Sivey received his PhD in Environmental Engineering and Chemistry from Johns Hopkins University, his MS in Environmental Engineering and Science from Clemson University, and his BS in Chemistry from Central Michigan University. Prior to joining the faculty of the Department of Chemistry at Towson University, Sivey completed postdoctoral work in the Department of Chemical and Environmental Engineering at Yale University.

Read John’s Emerging Investigators paper “Comparing the inherent reactivity of often-overlooked aqueous chlorinating and brominating agents toward salicylic acid” and find out more about him in the interview below:

 

Your recent Emerging Investigator Series paper focuses on the reactivity of chlorinating and brominating agents towards salicylic acid. How has your research evolved from your first article to this most recent article?

As an undergraduate student, I performed research in the area of physical organic chemistry, at which time I first became interested in chemical kinetics. While completing my MS thesis, I examined the long-term fate of polychlorinated biphenyls at the sediment-water interface of a lake in South Carolina, USA. Most of my PhD research focused on the kinetics of chlorination and bromination, particularly with respect to organic compounds in disinfected waters. While completing my PhD dissertation, it became clear that traditional models used to describe the behaviour of aqueous chlorine and bromine could not fully explain reactivity patterns associated with several types of organic compounds. Such traditional models typically assume HOCl and HOBr are the only kinetically-relevant chlorinating and brominating agents in waters treated with free chlorine. We discovered, however, that despite their typically low concentrations, several additional halogenating agents (such as BrCl, BrOCl, Cl2O, and others) can influence overall halogenation rates, especially for organic compounds with moderate reactivity toward aqueous chlorine and bromine. As my group’s paper about salicylic acid illustrates, I am still interested in fleshing out the solution conditions and organic compound classes that are most susceptible to halogenation by these less abundant (but highly electrophilic) halogenating agents.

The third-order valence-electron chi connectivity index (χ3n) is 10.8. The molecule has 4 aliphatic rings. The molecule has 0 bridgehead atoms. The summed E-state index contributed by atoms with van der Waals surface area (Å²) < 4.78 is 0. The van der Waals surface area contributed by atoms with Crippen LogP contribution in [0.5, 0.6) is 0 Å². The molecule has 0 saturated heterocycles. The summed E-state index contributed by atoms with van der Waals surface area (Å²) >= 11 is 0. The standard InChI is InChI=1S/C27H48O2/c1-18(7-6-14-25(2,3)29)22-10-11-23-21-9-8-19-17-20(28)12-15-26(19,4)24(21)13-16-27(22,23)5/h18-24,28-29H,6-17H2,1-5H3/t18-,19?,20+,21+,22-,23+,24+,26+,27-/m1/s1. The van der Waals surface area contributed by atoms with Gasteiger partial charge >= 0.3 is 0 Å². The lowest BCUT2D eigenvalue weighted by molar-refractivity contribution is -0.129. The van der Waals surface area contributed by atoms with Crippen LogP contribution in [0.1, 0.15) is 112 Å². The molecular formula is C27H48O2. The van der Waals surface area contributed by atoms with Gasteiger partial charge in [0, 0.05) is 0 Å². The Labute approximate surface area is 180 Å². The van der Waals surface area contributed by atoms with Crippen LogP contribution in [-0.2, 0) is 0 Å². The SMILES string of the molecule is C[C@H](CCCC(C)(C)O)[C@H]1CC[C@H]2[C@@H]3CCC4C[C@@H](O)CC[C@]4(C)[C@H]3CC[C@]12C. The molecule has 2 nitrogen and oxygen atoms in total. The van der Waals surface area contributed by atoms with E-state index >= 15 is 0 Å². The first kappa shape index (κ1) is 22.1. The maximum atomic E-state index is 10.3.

What aspect of your work are you most excited about at the moment?

Most of my group’s halogenation research has (until recently) been performed in synthetic waters with carefully-controlled compositions. New experiments in my laboratory are delineating the contributions of species such as BrCl, BrOCl, et al., in natural waters following disinfection. Such experiments will help us to bridge the knowledge gap between comparatively clean synthetic waters and the more complex natural systems.

In your opinion, what is the potential impact on drinking water quality presented by halosalicylates?